A team is not a bunch of people with job titles, but a congregation of individuals, each of whom has a role which is understood by other members.
Research showed that the most successful teams were made up of a diverse mix of behaviours.
Dr Meredith Belbin and his team discovered that there are nine clusters of behaviour - these were called ' Belbin Team Roles' (see descriptions below).
Each team needs access to each of the nine Belbin Team Role behaviours to become a high performing team. However, this doesn't mean that every team requires nine people! Most people will have two or three Belbin Team Roles that they are most comfortable with, and this can change over time. Each Belbin Team Role has strengths and weaknesses, and each Team Role has equal importance.
However, not all are always required at the same time - it is important to first look at the team objectives, and work out which tasks need to be undertaken. Once this has been done, discussions can take place regarding which and when each Belbin Team Role behaviour should be utilised.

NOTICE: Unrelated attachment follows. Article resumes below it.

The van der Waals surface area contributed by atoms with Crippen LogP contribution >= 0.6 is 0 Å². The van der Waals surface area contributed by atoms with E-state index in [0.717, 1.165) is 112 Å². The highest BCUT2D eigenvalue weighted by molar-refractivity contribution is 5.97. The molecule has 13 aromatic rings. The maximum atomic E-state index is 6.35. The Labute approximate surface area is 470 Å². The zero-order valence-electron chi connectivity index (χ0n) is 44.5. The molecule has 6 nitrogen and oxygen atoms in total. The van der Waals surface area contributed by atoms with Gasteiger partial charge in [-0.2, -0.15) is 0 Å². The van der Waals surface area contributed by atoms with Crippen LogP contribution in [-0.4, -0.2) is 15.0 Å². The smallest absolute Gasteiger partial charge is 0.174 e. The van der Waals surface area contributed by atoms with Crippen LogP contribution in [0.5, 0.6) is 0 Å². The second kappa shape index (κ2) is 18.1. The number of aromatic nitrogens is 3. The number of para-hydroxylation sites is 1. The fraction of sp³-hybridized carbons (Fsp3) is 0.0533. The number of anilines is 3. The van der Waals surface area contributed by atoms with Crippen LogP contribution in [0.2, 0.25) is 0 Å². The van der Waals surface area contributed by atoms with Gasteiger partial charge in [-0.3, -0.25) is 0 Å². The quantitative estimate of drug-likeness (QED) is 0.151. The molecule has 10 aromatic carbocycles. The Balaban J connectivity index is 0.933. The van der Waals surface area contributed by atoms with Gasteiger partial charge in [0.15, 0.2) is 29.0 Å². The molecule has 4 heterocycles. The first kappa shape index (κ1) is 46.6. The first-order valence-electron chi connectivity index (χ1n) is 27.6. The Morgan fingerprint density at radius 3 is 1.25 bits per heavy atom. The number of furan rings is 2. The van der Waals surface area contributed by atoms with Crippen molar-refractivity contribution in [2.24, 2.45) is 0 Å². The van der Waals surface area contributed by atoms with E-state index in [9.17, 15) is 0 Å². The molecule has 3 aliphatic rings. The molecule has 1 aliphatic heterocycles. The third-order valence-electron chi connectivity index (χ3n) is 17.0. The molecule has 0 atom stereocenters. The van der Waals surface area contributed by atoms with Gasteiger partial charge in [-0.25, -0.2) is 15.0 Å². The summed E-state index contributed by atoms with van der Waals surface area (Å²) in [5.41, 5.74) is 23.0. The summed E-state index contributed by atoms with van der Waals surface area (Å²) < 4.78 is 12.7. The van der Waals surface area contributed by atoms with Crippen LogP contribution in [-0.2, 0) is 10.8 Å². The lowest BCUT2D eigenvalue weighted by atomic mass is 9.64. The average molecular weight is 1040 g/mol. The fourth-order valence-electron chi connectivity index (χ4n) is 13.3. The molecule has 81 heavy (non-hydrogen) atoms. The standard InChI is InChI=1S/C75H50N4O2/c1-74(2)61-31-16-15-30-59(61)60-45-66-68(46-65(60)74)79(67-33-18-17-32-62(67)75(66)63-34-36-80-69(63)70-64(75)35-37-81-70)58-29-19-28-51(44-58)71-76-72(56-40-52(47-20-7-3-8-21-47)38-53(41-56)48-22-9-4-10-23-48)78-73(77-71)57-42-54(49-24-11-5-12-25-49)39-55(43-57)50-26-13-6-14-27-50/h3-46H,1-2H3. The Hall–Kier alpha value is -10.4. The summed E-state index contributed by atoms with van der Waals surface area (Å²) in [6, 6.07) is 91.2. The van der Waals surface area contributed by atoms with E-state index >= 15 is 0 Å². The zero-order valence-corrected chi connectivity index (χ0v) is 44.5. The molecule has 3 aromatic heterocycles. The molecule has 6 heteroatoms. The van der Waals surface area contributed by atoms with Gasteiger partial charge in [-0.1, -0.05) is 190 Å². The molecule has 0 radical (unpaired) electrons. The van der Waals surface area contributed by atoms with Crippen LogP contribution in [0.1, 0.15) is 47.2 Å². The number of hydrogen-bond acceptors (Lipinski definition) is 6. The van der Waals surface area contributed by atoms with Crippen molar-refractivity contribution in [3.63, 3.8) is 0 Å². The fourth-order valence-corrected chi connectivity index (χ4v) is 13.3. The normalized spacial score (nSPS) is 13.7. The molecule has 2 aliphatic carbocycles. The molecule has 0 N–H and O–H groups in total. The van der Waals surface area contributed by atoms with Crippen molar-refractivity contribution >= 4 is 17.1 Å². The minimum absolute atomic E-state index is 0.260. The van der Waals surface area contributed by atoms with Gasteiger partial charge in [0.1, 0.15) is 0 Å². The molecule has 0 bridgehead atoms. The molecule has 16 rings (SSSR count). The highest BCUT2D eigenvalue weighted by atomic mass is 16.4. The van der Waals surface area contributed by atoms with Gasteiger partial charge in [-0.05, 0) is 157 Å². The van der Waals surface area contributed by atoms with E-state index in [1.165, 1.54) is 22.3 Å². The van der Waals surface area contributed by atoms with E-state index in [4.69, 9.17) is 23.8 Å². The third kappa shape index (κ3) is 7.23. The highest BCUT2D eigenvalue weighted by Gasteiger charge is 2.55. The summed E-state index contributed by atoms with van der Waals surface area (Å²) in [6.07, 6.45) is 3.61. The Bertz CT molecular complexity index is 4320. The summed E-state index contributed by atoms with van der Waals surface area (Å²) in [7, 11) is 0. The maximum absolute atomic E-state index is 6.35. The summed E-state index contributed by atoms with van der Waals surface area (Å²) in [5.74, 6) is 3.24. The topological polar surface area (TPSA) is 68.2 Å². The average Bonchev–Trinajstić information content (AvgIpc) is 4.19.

By using Belbin, individuals have a greater self-understanding of their strengths, which leads to more effective communication between colleagues and managers. Great teams can be put together, existing teams can be understood and improved, and everyone can feel that they are making a difference in the workplace.
None of this is possible without an individual completing a Belbin Self-Perception Inventory and asking for feedback from their colleagues. The Belbin Individual Report that is produced will help pin-point individual Belbin Team Role strengths (and weaknesses) to communicate and share with the rest of the team.
For a summary of the nine Belbin Team Roles scroll down.
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